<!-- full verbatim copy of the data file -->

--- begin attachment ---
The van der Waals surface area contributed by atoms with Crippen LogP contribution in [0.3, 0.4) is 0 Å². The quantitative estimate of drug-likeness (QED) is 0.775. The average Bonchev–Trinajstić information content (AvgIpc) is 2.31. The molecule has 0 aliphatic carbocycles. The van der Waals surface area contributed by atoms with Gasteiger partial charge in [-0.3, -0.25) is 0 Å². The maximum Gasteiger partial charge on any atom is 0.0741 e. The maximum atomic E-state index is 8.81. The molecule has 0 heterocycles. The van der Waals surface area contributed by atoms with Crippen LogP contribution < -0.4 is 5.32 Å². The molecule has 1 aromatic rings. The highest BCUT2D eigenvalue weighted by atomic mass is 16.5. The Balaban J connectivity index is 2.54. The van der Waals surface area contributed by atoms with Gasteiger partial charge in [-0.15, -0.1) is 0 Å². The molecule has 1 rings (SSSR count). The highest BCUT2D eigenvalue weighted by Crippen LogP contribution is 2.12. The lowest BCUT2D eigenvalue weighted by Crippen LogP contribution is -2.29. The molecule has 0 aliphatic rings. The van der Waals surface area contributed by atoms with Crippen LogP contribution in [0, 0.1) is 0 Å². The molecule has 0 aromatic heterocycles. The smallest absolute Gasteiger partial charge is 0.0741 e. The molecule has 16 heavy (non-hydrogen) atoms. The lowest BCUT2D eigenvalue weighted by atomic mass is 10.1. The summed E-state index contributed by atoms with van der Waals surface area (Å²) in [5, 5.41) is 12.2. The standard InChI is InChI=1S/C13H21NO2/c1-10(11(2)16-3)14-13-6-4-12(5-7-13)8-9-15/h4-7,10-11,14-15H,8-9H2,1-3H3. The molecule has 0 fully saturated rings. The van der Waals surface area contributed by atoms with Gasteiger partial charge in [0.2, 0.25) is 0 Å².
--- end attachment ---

The van der Waals surface area contributed by atoms with Crippen LogP contribution in [0.3, 0.4) is 0 Å². The quantitative estimate of drug-likeness (QED) is 0.775. The average Bonchev–Trinajstić information content (AvgIpc) is 2.31. The molecule has 0 aliphatic carbocycles. The van der Waals surface area contributed by atoms with Gasteiger partial charge in [-0.3, -0.25) is 0 Å². The maximum Gasteiger partial charge on any atom is 0.0741 e. The maximum atomic E-state index is 8.81. The molecule has 0 heterocycles. The van der Waals surface area contributed by atoms with Crippen LogP contribution < -0.4 is 5.32 Å². The molecule has 1 aromatic rings. The highest BCUT2D eigenvalue weighted by atomic mass is 16.5. The Balaban J connectivity index is 2.54. The van der Waals surface area contributed by atoms with Gasteiger partial charge in [-0.15, -0.1) is 0 Å². The molecule has 1 rings (SSSR count). The highest BCUT2D eigenvalue weighted by Crippen LogP contribution is 2.12. The lowest BCUT2D eigenvalue weighted by Crippen LogP contribution is -2.29. The molecule has 0 aliphatic rings. The van der Waals surface area contributed by atoms with Crippen LogP contribution in [0, 0.1) is 0 Å². The molecule has 0 aromatic heterocycles. The smallest absolute Gasteiger partial charge is 0.0741 e. The molecule has 16 heavy (non-hydrogen) atoms. The lowest BCUT2D eigenvalue weighted by atomic mass is 10.1. The summed E-state index contributed by atoms with van der Waals surface area (Å²) in [5, 5.41) is 12.2. The standard InChI is InChI=1S/C13H21NO2/c1-10(11(2)16-3)14-13-6-4-12(5-7-13)8-9-15/h4-7,10-11,14-15H,8-9H2,1-3H3. The molecule has 0 fully saturated rings. The van der Waals surface area contributed by atoms with Gasteiger partial charge in [0.2, 0.25) is 0 Å².